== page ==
Nonetheless, greater transparency and accountability alone are not sufficient to alter our current trajectory. In order to effectively contest the SEAMs control cycles — Surveil, Extract, Analyze, Manipulate, then repeat — we need a new set of guiding principles we can call our own. We need an ethos to fuel the aspirational goal of building ecosystems that elevate humans, rather than subjugate them. We need to strengthen the autonomy and agency of ordinary human beings as they use digital technologies. We need to actively promote the best interests of users as actual people, as opposed to being a collection of data points.
Witnessing, with Power
In the stunning aftermath of the brazen murder of George Floyd, we can see glimmers of hope. In this instance, a democratized form of technology, a video app on a mobile phone, captured a single act of witnessing. The ability to share that act with others transformed 8 minutes and 46 seconds of horror — “I can’t breathe,’ white knee pressing into black neck — into a worldwide movement against government oppression of people of color.
We have seen in the recent past other such examples where the digital validation of events helped spur societal reforms. These moments tap into preexisting undercurrents of injustice, decades and centuries in the making. Without doubt, digital technology in the hands of ordinary citizens can act as an equalizer, fueling the right to question, and even challenge, institutional power.
The moment may at last be upon us for enduring change in at least some of our society’s racially-biased institutions. And yet, one must ask: what has taken so long for this “Enough!” moment? Why haven’t past instances of what some have come to call “sousveillance” — technologies of surveillance like mobile video cameras that are turned back on those in authority — failed to deter police and vigilante violence against Blacks, even today?
As Ethan Zuckerman recently has opined, “information only works when it’s harnessed to power.” Courageous acts of witnessing by themselves are not enough to compel a corrupt system to change. Such transformations must start with two kinds of power: the ability to gain robust knowledge of the underlying system itself, and the ability to take advantage of various levers of opportunity to transform it. Power is in the understanding, and in the action.
Surfacing the Systems
In both regards, systems thinking can provide useful tools. On the understanding front, the iceberg metaphor gives us one example. The tip easily seen just above the waterline is the event level — individual and seemingly isolated acts. Over time, and below the surface, these events can be linked as more meaningful patterns of behavior. Eventually, we are able to expose the deeper underlying systems structures, which engender the patterns and events. And those systems in turn are frozen instantiations of people’s behaviors, past and present.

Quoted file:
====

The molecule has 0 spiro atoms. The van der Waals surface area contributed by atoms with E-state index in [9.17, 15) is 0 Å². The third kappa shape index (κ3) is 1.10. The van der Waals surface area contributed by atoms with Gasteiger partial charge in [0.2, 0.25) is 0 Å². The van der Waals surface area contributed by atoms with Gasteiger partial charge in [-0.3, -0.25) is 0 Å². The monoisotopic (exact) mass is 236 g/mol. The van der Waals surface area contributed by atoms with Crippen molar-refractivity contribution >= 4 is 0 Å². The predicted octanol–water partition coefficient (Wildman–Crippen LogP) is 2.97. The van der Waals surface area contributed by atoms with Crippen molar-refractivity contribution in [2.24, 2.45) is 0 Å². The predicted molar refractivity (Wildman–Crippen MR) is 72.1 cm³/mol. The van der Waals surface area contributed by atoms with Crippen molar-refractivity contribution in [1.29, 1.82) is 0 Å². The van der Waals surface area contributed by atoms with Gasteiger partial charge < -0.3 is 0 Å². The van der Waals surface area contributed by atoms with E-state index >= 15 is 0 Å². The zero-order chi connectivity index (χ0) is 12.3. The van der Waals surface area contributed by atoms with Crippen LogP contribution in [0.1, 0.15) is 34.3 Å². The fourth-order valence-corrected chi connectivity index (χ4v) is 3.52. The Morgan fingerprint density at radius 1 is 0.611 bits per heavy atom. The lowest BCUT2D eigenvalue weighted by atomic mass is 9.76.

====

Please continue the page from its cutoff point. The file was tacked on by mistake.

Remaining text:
In this vein, what are the historic roots for something as pervasive as the existing SEAM paradigm? Shoshana Zuboff has articulated the role of “surveillance capitalism,” in the behavioral surplus of humans serving as a new means of production. Tim O’Reilly blames a “Bizarro World” where companies seek to capture more value than they themselves produce. Anand Giridharadas describes the makings of “MarketWorld,” and those with concentrated power who engage in only partial and self-preserving good deeds in the place of real change.
Deeper, more expansive roots also can come into focus. The SEAM paradigm may simply be the digital era equivalent of the agricultural, industrial, and financial sector imperatives of market capitalism. To systems theorists, “Success to the Successful” is a common dynamic of social systems like capitalism, where wealth or power become concentrated in the hands of a few. This framing can be brought as well into the modality of technology. For example, data feminism seeks to challenge the unequal uses and abuses of power in society, with a focus on how data science intersects with social, racial, and gendered inequalities.
To other analysts, a logic of extraction and exploitation sees the world and its inhabitants as resources to be “coded, quantified, and rationalized to serve economic growth…” The systems imperative there “is to grasp the inner connections that conduct flows of power, capital, and energy through the grid of capital accumulation — and in doing so to shed new light on the limits of that very grid.”
Finding our Leverage
Donatella Meadows, the great teacher of complexity theory, says there are many ways to alter existing systems so that they “produce more of what we want and less of that which is undesirable.” She charts out a dozen different kinds of leverage points to intervene in floundering systems. Examples include altering the balancing and reinforcing feedback loops (#s 7 and 8), modifying information flows (#6), and crafting new forms of self-organization (#4).
However, Meadows notes, the single most effective approach is to directly challenge the existing paradigm — with its “great big unstated assumptions” — propping up a suboptimal system. We can do so in two ways: relentlessly pointing out the anomalies and failures of that prevailing paradigm, while also working with active change agents to construct the foundations of a new paradigm. As Meadows puts it, “we change paradigms by building a model of the system, which takes us outside the system and forces us to see it whole.”
The energy for change is mobilized by firmly establishing a discrepancy between what people want, and where they are. A creative tension between the two allows stakeholders to resolve in favor of their aspirations. Bridging the gap can occur through high-leverage interventions, including engaging new stakeholders and learning from experience.